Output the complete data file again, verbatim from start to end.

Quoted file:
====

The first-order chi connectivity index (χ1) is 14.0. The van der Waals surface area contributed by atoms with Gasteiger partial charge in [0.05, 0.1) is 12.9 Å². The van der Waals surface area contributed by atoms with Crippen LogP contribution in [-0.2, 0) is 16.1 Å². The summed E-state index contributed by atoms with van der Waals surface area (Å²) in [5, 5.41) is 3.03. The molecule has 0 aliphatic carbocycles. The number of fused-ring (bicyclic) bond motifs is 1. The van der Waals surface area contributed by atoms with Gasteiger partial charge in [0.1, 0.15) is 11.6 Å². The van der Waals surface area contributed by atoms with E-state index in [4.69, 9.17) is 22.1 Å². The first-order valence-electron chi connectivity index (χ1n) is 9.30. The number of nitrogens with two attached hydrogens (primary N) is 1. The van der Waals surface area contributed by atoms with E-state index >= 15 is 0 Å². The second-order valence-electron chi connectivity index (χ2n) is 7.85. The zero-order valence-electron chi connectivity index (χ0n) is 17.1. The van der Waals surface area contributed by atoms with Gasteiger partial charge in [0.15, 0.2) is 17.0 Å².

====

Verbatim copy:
The first-order chi connectivity index (χ1) is 14.0. The van der Waals surface area contributed by atoms with Gasteiger partial charge in [0.05, 0.1) is 12.9 Å². The van der Waals surface area contributed by atoms with Crippen LogP contribution in [-0.2, 0) is 16.1 Å². The summed E-state index contributed by atoms with van der Waals surface area (Å²) in [5, 5.41) is 3.03. The molecule has 0 aliphatic carbocycles. The number of fused-ring (bicyclic) bond motifs is 1. The van der Waals surface area contributed by atoms with Gasteiger partial charge in [0.1, 0.15) is 11.6 Å². The van der Waals surface area contributed by atoms with E-state index in [4.69, 9.17) is 22.1 Å². The first-order valence-electron chi connectivity index (χ1n) is 9.30. The number of nitrogens with two attached hydrogens (primary N) is 1. The van der Waals surface area contributed by atoms with E-state index >= 15 is 0 Å². The second-order valence-electron chi connectivity index (χ2n) is 7.85. The zero-order valence-electron chi connectivity index (χ0n) is 17.1. The van der Waals surface area contributed by atoms with Gasteiger partial charge in [0.15, 0.2) is 17.0 Å².